I was hoping that a perforated pattern created using a laser cutter would be enough to make the 1.5mm plastic core flexible enough to work, but that quickly turned out not to be the case. I tried gently test bending the plastic, but I wasn't able to get more than a 2" radius at about 90 degrees before the plastic snapped along the perforations. Undaunted, I tried plan-B - using strips of wood to act as one-way hinge. I snapped off all the perforated plastic and replaced it with wood which I scored every 1.5mm or so. The laser cut plastic core still proved useful as a place-holder for the 8 magnets which keep the laptop closed.
The Electroluminescent panel I ordered had an adhesive backing, so I was able to save myself the trouble of putting on a couple dozen strips of double-sided tape, but I had to be careful to not cut into the EL-panel when scoring the wood. The electrical connection for the panel also required some quick thinking as I didn't want the power cord sticking out of the bottom - I wanted to re-route it to a place that was a little more hidden, so I needed to fold it over on itself without creasing it and breaking the delicate connection. I wrapped it around a bundle of felt so it wouldn't get crushed and then padded out the area around it with more felt.
Another important part of this step is masking off all the dark areas with metaled tape so there aren't any unwanted blueish white light leaks. I placed the red-orange stack of transparent gels where the keyboard and track-pad back-lighting would go and made sure everything was firmly stuck down. Also, the black 'strong and flexible' plastic I used from Shapeways is pretty low resolution, showing a lot of build steps, and has a rough but uniform texture. Don't try to sand this off as the color only exists on the surface - inside is all white material.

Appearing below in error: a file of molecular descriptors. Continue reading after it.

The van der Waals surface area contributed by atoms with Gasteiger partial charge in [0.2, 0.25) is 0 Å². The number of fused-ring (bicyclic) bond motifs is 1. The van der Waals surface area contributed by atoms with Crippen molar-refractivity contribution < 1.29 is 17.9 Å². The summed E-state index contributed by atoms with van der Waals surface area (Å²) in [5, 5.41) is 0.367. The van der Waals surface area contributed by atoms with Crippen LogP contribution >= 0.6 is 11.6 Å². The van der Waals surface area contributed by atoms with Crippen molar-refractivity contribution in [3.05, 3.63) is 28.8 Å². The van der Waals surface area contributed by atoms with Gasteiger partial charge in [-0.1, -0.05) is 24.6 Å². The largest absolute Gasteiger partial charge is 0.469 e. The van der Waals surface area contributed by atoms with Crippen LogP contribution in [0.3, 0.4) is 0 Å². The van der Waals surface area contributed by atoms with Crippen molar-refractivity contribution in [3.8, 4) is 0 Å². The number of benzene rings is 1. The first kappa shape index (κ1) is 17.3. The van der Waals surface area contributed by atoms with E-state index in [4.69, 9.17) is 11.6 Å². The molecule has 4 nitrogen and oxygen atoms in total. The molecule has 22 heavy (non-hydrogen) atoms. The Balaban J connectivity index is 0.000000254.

Step 4: Wrapping With Fabric and Sewing the Edge
I chose to use some cool iridescent silk fabric to make the project a little more interesting. I'm not the greatest seamstress, so I relied heavily on fabric tape before stitching the edge, which proved to be a blessing and a curse. It held things together pretty well, but every time the needle pierced the tape, it got covered in sticky adhesive and just made things pretty difficult. It took me over 4 hours to sew the edge.
Once I had the flexible panel completely encased in fabric, I cut out the areas that needed to show through - the track-pad, keyboard, and screen. Getting the edges of the screen to look neat was more than my fabric taping skills could handle, so I ended up covering the border with a 1/4" strip of metalized tape. It doesn't look great, but is better than a weird wobbly edge.
Once everything was finished, I started gluing together the parts. An important detail is worth noting here - don't use Super glue or CA glue on stuff like keyboards - the fumes adhere to any fingerprints and make the keyboard look nasty. I had to scrub a lot to get them back to looking shiny and nice. I used the E6000 flexible glue to hold down the two hard bits and once they were dry, I propped the screen up with a stack of books and poured glue into the hinge gap. This is a bit of a kludge as the glue isn't quite enough to hold up the screen for long. Ideally I'd use screws or staples, but that would look bad going through the fabric cover.
Step 5: The Final Product
In the end I used a pink transparent gel and a fake desktop image that I printed on transparency film to make the screen look realistic when open and illuminated (the light from the EL panel is very blue & the pink layer shifts it back to white.) A black transparent gel is good for making the screen look turned-off as the screen alone looks very blue-white and not very much like a blank computer monitor.
I'm pretty happy with the results and think we should be seeing flexible computing solutions like this in the coming years as display technology catches up to my design. Thanks for reading my instructable and let me know if you have any questions :)